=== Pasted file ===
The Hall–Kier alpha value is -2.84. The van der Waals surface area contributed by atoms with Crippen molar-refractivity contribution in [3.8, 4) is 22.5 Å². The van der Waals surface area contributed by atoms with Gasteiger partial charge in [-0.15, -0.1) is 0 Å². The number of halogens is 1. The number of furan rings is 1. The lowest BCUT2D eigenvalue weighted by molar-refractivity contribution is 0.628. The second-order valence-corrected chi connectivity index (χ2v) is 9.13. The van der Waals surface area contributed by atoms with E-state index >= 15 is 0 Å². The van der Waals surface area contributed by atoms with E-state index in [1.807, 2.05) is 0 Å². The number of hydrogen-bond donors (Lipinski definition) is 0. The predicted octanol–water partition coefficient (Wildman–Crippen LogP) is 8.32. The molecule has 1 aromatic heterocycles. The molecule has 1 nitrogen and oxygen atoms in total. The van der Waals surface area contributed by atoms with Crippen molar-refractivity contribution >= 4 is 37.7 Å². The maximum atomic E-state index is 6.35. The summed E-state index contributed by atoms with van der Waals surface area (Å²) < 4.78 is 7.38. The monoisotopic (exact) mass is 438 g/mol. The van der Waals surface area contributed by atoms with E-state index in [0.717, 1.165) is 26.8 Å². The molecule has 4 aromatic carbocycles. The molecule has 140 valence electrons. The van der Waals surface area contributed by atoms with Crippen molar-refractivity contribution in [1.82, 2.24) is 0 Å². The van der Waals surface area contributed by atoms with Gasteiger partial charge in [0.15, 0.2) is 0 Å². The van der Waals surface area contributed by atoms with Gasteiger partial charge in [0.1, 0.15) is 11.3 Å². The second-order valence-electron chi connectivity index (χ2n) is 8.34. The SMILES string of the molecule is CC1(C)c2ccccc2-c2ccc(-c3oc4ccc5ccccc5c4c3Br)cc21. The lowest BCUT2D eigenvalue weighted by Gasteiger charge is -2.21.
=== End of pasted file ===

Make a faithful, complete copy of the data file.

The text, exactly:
The Hall–Kier alpha value is -2.84. The van der Waals surface area contributed by atoms with Crippen molar-refractivity contribution in [3.8, 4) is 22.5 Å². The van der Waals surface area contributed by atoms with Gasteiger partial charge in [-0.15, -0.1) is 0 Å². The number of halogens is 1. The number of furan rings is 1. The lowest BCUT2D eigenvalue weighted by molar-refractivity contribution is 0.628. The second-order valence-corrected chi connectivity index (χ2v) is 9.13. The van der Waals surface area contributed by atoms with E-state index >= 15 is 0 Å². The van der Waals surface area contributed by atoms with E-state index in [1.807, 2.05) is 0 Å². The number of hydrogen-bond donors (Lipinski definition) is 0. The predicted octanol–water partition coefficient (Wildman–Crippen LogP) is 8.32. The molecule has 1 aromatic heterocycles. The molecule has 1 nitrogen and oxygen atoms in total. The van der Waals surface area contributed by atoms with Crippen molar-refractivity contribution >= 4 is 37.7 Å². The maximum atomic E-state index is 6.35. The summed E-state index contributed by atoms with van der Waals surface area (Å²) < 4.78 is 7.38. The monoisotopic (exact) mass is 438 g/mol. The van der Waals surface area contributed by atoms with E-state index in [0.717, 1.165) is 26.8 Å². The molecule has 4 aromatic carbocycles. The molecule has 140 valence electrons. The van der Waals surface area contributed by atoms with Crippen molar-refractivity contribution in [1.82, 2.24) is 0 Å². The van der Waals surface area contributed by atoms with Gasteiger partial charge in [0.15, 0.2) is 0 Å². The van der Waals surface area contributed by atoms with Gasteiger partial charge in [0.1, 0.15) is 11.3 Å². The second-order valence-electron chi connectivity index (χ2n) is 8.34. The SMILES string of the molecule is CC1(C)c2ccccc2-c2ccc(-c3oc4ccc5ccccc5c4c3Br)cc21. The lowest BCUT2D eigenvalue weighted by Gasteiger charge is -2.21.